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Corobrik drives affordable sustainable housing solution for students at Onderstepoort campus

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Established in 1920, the University of Pretoria's Faculty of Veterinary Science is the second-oldest in Africa, and is still the only faculty of its kind in South Africa. Situated in Onderstepoort projections show that student numbers are expected to increase in the future due to the higher intake of new undergraduate students, thus creating the need for more on-campus residence space.

In 2011 MEG Architects successfully completed the first phase of the Onderstepoort Student Housing development at the University of Pretoria. When approached to deliver the second phase, architect Tienie van Rooyen notes that he believed that the second phase would be an identical duplication of what the firm successfully handed over in 2011.

The core design principles remained the same with a few tweaks made from lessons learnt during the first phase. Three new four storey residence blocks for undergraduate students, with a total of 96 were designed.

The initial phase of the Onderstepoort Student Housing development stands boasting the exquisite Corobrik Country Classic Satin face brick. The red brick with a hint of blue is complimented by the lush green environment of the Veterinarian Campus grounds during the summer months, while still responding positively to the dryer, pale winters.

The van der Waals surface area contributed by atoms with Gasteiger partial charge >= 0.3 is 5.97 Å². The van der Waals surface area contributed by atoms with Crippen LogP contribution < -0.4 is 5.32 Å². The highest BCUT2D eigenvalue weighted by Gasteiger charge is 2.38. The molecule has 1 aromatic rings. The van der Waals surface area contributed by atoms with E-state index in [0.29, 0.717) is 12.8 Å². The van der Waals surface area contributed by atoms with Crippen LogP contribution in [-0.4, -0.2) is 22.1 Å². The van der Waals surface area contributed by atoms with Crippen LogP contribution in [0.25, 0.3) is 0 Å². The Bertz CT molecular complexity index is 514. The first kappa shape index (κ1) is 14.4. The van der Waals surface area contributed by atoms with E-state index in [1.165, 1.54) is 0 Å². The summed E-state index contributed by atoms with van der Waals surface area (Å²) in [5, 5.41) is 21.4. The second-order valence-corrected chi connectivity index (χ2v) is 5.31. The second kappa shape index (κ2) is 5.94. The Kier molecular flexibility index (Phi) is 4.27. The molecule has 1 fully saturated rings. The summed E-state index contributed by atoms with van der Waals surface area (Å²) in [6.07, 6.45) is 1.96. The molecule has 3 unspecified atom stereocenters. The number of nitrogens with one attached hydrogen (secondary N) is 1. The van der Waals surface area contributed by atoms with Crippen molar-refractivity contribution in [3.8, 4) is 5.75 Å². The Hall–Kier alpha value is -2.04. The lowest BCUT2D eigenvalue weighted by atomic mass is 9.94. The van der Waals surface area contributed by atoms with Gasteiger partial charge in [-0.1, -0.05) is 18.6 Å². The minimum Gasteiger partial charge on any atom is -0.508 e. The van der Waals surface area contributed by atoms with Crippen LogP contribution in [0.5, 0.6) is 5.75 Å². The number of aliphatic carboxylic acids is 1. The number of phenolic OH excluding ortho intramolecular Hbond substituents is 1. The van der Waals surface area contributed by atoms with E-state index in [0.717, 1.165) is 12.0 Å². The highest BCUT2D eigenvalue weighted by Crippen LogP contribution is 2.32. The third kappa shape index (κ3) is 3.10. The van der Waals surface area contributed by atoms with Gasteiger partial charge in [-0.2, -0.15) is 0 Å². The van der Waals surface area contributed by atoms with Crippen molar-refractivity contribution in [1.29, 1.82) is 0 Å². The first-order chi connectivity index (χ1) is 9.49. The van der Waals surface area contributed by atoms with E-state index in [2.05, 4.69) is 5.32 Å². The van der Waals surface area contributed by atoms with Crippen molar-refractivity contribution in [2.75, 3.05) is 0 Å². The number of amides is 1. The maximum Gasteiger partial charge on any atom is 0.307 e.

Apart from the University of Pretoria's mandate for low maintenance student housing the same Corobrik Country Classic Satin face brick was specified as the majority facade finish to strengthen the ties with the first phase. Vertical plaster bands running through the windows are painted with a neutral earthen colour, further amplifying the use of the face brick.

The layouts of the residence blocks followed the same accommodation requirements as the previous development phase; a communal kitchen and lounge area, two respective communal bathroom and ablution areas and eight private rooms per floor.

The SANS 10400 Building Regulations requires that building envelopes perform with a minimum thermal resistance of that of an un-plastered 230mm thick clay brick wall. The thermal benefits of such cavity wall construction have been known for many years and used extensively in construction along the coast to mitigate the impact of wind driven rain on the inner leaf of walls. The necessity to follow good design principles and to design buildings that perform more effectively when it comes to thermal comfort and energy efficiency is of great importance leading into the future. With this in mind, the northern cavity walls of the residences are built with a 230mm wide cavity and filled with fly ash for further insulation the large cavity creating a passive sunshade during the summer providing further lag and extending the time in the thermal comfort zone. The other exterior walls are built with a 50mm wide cavity with a 50mm thick high density polystyrene for further insulation, explains van Rooyen. The combination of thermal capacity [from the bricks] and thermal resistance [from the bricks, the air in the cavity and insulation materials] provides a wall CR Product that contributes to a comfortable temperature within the respective blocks both during the hot summer months and the cold winter months.